12. Mechanisms of scheduling RT tasks for architecture overload: Dover, LBESA, DASA.
  13. RT task scheduling for n-CPU environment (anomalies, RMNF, RMFF, RMBF, RMST, RMGT), fault-tolerance and low power (DVS, DPM).
Syllabus of computer exercises:
  1. Specification and verification of a simple RT system by means of UPPAAL tool.
  2. Design and implementation of a simple RT application by means of the API from uC/OS-II, FreeRTOS, MQX and/or QNX/Neutrino, POSIX 1003.1b.
  3. Comparing properties of given RTOS kernels (uC/OS-II, FreeRTOS, MQX).
  4. Introduction to Timestool and Cheddar tools for basic modeling and analysis of RT applications being described by a set of RT tasks with parameters.
  5. Utilization of TimesTool, Cheddar tools and uC/OS-II, FreeRTOS, MQX kernels for advanced analysis (e.g. examining properties of resource access protocols and scheduling policies designed for overload, multiprocessor or low-power conditions).
Syllabus - others, projects and individual work of students:
  • Individual or group project.
Fundamental literature:
  • Butazzo, G.: Hard Real-Time Computing Systems, Predictable Scheduling Algorithms and Applications. Springer, 2011, 524 p., ISBN 978-1-4614-0675-4.
  • Cottet, F., Delacroix, J., Kaiser, C., Mammeri, Z.: Scheduling in Real-Time Systems. John Wiley & Sons, 2002, 266 p., ISBN 0-470-84766-2.
  • Kopetz, H.: Real-Time Systems, Design Principles for Distributed Embedded Applications. Springer, 2011, 378 p., ISBN 978-1-4419-8236-0.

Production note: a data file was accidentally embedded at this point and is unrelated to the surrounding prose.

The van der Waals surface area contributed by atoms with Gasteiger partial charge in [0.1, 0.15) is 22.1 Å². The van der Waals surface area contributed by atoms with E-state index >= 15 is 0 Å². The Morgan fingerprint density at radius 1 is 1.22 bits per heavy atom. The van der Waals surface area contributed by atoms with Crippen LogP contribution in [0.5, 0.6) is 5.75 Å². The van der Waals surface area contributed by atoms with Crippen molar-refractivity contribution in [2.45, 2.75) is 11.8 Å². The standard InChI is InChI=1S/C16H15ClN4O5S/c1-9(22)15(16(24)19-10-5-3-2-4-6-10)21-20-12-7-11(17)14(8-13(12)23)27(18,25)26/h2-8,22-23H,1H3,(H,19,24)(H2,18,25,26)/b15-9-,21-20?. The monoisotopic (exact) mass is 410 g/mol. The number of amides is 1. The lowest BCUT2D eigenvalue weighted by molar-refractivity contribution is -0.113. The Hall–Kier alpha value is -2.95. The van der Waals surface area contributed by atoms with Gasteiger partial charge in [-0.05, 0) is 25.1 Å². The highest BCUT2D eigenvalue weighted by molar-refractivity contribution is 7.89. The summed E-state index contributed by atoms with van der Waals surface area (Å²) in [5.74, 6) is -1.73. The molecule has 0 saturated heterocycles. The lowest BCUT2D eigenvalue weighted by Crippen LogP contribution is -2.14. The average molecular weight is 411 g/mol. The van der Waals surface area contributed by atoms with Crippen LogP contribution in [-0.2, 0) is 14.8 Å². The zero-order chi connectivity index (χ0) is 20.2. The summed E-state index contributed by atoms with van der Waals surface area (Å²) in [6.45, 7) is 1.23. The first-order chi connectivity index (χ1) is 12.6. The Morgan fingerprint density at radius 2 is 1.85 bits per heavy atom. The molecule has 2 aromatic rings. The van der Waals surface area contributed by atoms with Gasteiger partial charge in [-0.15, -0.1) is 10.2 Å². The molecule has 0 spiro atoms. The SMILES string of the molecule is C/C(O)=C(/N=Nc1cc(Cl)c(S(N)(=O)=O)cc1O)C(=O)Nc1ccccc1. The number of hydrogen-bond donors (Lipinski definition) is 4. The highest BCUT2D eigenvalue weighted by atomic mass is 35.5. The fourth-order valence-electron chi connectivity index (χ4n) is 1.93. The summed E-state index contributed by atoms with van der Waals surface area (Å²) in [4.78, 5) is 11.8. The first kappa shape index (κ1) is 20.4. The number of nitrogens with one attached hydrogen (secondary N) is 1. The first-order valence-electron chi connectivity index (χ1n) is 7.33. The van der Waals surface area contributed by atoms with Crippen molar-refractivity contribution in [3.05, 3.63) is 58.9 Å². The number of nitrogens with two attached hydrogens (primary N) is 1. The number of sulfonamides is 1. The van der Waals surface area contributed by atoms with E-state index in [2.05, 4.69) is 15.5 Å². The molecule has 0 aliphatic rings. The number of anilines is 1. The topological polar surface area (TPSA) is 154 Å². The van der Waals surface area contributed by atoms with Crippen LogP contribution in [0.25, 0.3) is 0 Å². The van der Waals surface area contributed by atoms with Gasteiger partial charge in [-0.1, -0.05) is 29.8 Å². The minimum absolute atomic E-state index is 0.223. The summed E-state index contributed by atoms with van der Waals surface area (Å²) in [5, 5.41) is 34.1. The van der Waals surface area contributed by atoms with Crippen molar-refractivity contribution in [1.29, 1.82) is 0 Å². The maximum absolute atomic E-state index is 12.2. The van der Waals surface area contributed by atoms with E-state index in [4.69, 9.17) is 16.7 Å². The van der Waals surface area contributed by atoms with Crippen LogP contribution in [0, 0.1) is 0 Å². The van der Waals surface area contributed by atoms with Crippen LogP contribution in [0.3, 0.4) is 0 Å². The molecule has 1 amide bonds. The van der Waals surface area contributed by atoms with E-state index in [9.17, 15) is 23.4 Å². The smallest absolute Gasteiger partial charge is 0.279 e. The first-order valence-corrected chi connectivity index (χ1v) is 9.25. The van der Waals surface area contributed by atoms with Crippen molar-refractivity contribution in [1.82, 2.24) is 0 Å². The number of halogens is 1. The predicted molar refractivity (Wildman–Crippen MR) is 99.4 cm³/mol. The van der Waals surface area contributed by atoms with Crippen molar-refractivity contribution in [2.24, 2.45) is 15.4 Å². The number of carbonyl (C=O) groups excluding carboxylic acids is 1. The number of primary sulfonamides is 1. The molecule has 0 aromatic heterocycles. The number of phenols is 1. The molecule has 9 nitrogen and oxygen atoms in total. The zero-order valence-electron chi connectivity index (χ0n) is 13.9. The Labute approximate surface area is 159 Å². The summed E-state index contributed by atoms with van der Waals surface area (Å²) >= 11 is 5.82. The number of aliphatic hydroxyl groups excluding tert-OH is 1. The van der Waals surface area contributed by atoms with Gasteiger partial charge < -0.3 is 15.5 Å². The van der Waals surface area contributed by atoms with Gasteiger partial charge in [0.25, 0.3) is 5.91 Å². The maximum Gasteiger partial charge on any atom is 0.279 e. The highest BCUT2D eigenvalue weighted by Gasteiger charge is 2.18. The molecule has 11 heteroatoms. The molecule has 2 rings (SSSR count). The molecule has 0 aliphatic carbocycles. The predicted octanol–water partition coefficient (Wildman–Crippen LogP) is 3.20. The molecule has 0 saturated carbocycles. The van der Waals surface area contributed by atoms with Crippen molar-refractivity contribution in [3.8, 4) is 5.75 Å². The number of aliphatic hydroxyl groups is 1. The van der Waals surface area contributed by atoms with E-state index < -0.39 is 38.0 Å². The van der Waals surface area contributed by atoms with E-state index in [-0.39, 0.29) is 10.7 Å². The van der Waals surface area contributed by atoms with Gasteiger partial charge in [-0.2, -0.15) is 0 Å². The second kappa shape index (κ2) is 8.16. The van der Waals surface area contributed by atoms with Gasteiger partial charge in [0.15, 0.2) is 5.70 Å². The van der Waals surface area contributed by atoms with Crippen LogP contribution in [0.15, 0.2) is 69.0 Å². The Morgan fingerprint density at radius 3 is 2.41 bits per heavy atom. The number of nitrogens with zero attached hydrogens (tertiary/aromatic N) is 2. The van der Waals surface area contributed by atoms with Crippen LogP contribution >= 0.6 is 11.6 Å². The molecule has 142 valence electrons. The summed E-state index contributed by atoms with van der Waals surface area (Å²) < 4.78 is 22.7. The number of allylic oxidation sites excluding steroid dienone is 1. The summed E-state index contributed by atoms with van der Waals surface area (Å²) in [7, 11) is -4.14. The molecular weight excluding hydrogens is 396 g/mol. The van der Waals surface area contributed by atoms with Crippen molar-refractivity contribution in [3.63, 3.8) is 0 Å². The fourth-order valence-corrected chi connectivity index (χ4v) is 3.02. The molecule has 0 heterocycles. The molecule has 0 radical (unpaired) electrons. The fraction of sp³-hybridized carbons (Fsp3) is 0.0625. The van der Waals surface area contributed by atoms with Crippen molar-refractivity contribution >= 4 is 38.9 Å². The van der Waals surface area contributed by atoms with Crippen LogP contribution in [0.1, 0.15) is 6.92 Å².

• Labrosse, J. J.: MicroC OS II: The Real Time Kernel. Newnes, 2nd ed., 2002, 648 p., ISBN 978-1578201037.
Study literature:
  • Cheng, A. M. K.: Real-Time Systems: Scheduling, Analysis, and Verification. Wiley, 2002, 552 p., ISBN 0-471-18406-3.
  • Joseph, M.: Real-Time Systems Specification, Verification and Analysis. Prentice Hall, 1996, p. 278, ISBN 0-13-455297-0.
  • Krishna, C. M., Shin, K. G.: Real-Time Systems. McGraw-Hill, 1997, 448 s., ISBN 0-07-114243-6.
  • Laplante, P. A.: Real-Time Systems Design and Analysis. Wiley-IEEE Press, 2004, 528 p., ISBN 0-471-22855-9.
  • Levi, S. T., Agrawala, A. K.: Real-Time System Design. McGraw-Hill, 1990, 299 s., ISBN 0-07037-491-0.
  • Li, Q., Yao, C.: Real-Time Concepts for Embedded Systems. CMP Books, 1st Edition, 2003, 294 s., ISBN 1-57820-124-1.
Controlled instruction:
  • Following activities are monitored: attendance and activity during lectures, computer labs and progress of project-related works.
  • A prospective reimbursement of absences caused by an obstacle in the study is going to be realized according to the nature of the obstacle and teaching involved, e.g. by setting a substitute term or assigning a separate (homework) task. A solution to other kind of absence is not arranged herein, i.e., it is neither excluded nor guaranteed.
Progress assessment:
  • 4 laboratory reports with defense and due-date submission to IS (12 points max, out of that: 6 points for solution functionality, 3 points for solution quality, 3 points for solution defense quality)
  • Written mid-term test (15 points max)
  • Project with defense and due-date submission to IS (18 points max, out of that: 9 points for solution functionality, 5 points for solution quality, 4 points for solution defense quality)
  • All works have to be submitted by their deadlines; late submissions will be evaluated by 0 points
Exam prerequisites:
  No conditions are applied.